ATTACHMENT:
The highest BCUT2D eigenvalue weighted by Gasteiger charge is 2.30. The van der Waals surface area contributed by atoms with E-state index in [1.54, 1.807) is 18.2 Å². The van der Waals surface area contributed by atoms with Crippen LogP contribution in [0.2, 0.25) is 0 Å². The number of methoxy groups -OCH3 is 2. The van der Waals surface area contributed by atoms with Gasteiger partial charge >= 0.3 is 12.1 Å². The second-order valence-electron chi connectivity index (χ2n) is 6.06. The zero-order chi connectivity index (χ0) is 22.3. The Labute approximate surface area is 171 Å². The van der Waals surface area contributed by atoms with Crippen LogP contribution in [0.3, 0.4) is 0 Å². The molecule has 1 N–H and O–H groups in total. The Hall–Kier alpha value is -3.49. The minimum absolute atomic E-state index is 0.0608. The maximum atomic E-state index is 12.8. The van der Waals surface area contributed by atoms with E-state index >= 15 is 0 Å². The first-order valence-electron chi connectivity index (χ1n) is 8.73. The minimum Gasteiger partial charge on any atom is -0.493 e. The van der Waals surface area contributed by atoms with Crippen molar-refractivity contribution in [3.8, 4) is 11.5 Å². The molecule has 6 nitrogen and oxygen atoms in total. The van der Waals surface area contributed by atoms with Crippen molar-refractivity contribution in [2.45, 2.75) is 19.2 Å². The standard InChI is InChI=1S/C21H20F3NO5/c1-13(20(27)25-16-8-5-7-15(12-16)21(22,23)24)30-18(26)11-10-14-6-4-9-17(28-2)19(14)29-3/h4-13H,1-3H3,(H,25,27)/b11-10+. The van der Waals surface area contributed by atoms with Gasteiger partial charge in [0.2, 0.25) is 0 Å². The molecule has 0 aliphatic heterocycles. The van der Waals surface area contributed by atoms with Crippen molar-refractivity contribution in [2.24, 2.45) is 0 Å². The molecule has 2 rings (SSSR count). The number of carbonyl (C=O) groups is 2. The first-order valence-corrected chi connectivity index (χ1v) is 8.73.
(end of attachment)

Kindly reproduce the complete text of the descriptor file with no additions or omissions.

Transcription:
The highest BCUT2D eigenvalue weighted by Gasteiger charge is 2.30. The van der Waals surface area contributed by atoms with E-state index in [1.54, 1.807) is 18.2 Å². The van der Waals surface area contributed by atoms with Crippen LogP contribution in [0.2, 0.25) is 0 Å². The number of methoxy groups -OCH3 is 2. The van der Waals surface area contributed by atoms with Gasteiger partial charge >= 0.3 is 12.1 Å². The second-order valence-electron chi connectivity index (χ2n) is 6.06. The zero-order chi connectivity index (χ0) is 22.3. The Labute approximate surface area is 171 Å². The van der Waals surface area contributed by atoms with Crippen LogP contribution in [0.3, 0.4) is 0 Å². The molecule has 1 N–H and O–H groups in total. The Hall–Kier alpha value is -3.49. The minimum absolute atomic E-state index is 0.0608. The maximum atomic E-state index is 12.8. The van der Waals surface area contributed by atoms with E-state index >= 15 is 0 Å². The first-order valence-electron chi connectivity index (χ1n) is 8.73. The minimum Gasteiger partial charge on any atom is -0.493 e. The van der Waals surface area contributed by atoms with Crippen molar-refractivity contribution in [3.8, 4) is 11.5 Å². The molecule has 6 nitrogen and oxygen atoms in total. The van der Waals surface area contributed by atoms with Crippen molar-refractivity contribution in [2.45, 2.75) is 19.2 Å². The standard InChI is InChI=1S/C21H20F3NO5/c1-13(20(27)25-16-8-5-7-15(12-16)21(22,23)24)30-18(26)11-10-14-6-4-9-17(28-2)19(14)29-3/h4-13H,1-3H3,(H,25,27)/b11-10+. The van der Waals surface area contributed by atoms with Gasteiger partial charge in [0.2, 0.25) is 0 Å². The molecule has 0 aliphatic heterocycles. The van der Waals surface area contributed by atoms with Crippen molar-refractivity contribution in [2.24, 2.45) is 0 Å². The molecule has 2 rings (SSSR count). The number of carbonyl (C=O) groups is 2. The first-order valence-corrected chi connectivity index (χ1v) is 8.73.